Oh, and pre-workshop setup is a black hole that can suck all the time and energy out of your hard work, so having spare everything, working power sockets, emergency handouts and multiple USB sticks if you’re sharing software, and calls of “I will email you the slides” and such to save questions about it and enthusiastic slide-copy note taking, I find useful.

Oh, and don’t talk for more than a set amount of time. I can’t pay attention for very long, and I’m empathetic to my kin, so I always break up talking with exercises or pictures or I jingle my keys or something.

(Abigail) #6

Hi all! Just wanted to add on to a couple things in case it is helpful.

So first of all…I have been lucky enough to work with @lisa.crispin and use the tactic of milestones. One thing that we tried to work backwards asking questions like…“if we need to present on the 15th, when do we want to have our final dry run complete?”…which would then be followed by…“if we want our final dry run on the 5th, how long do we want to allow for edits after our previous dry run?” etc.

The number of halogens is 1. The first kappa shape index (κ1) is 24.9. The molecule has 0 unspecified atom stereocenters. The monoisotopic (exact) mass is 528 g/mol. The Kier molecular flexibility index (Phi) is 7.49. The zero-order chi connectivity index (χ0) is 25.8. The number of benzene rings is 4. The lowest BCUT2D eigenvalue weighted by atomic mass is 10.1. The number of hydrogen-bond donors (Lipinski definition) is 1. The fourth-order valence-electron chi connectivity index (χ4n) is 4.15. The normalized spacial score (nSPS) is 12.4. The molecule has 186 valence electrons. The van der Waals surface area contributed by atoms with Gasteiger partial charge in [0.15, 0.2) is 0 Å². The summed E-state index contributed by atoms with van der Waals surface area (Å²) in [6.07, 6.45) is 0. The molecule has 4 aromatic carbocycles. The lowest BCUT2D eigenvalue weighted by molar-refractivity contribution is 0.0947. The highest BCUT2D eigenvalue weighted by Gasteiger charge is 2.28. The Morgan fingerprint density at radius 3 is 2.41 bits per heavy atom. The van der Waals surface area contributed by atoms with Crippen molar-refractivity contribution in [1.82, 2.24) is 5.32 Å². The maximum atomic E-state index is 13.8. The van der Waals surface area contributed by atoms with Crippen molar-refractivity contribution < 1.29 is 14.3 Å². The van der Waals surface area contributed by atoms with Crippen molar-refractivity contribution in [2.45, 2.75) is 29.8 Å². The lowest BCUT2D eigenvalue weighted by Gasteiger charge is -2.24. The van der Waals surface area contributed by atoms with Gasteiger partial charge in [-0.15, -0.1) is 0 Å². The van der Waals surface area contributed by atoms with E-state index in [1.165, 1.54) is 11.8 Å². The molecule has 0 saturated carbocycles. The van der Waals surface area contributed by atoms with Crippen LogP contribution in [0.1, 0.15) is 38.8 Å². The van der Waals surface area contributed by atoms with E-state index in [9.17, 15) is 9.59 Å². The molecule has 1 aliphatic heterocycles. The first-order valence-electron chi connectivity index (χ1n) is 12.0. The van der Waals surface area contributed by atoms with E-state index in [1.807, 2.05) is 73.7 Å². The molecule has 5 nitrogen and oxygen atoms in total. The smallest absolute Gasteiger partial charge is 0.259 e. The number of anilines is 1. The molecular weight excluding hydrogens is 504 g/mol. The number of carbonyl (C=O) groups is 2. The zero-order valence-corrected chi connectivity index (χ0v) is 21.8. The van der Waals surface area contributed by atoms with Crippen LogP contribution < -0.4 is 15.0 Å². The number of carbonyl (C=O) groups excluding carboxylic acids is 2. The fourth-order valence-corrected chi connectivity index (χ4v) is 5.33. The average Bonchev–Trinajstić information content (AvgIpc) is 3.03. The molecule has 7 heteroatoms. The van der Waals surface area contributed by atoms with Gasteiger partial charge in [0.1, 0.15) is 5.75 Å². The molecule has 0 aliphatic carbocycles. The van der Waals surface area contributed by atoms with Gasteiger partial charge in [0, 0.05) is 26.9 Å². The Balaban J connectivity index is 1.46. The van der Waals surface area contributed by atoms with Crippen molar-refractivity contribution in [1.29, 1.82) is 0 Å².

Speaking of dry runs, I would say that they are so necessary (as mentioned by pretty much everyone else). It is particularly valuable to get a range of experience levels, but one trick I used for my first technical workshop was to pick the first group as a more experienced group. I knew that I needed to prioritise getting noobs up to speed, but I also felt a bit nervous and thought that someone who had some experience already could be helpful in working through some of the most glaring concerns first.

One last thing about prep, I have found that every time I am done with presenting I kinda crash. Therefore, it has been really important that I have any post workshop stuff already prepped and mapped out. Whether that be materials to give participants so they can run it themselves, leading materials on how to extend the learnings, or even reminders to self/structures to build feedback into the workshop for the next time so I don’t lose all that feedback.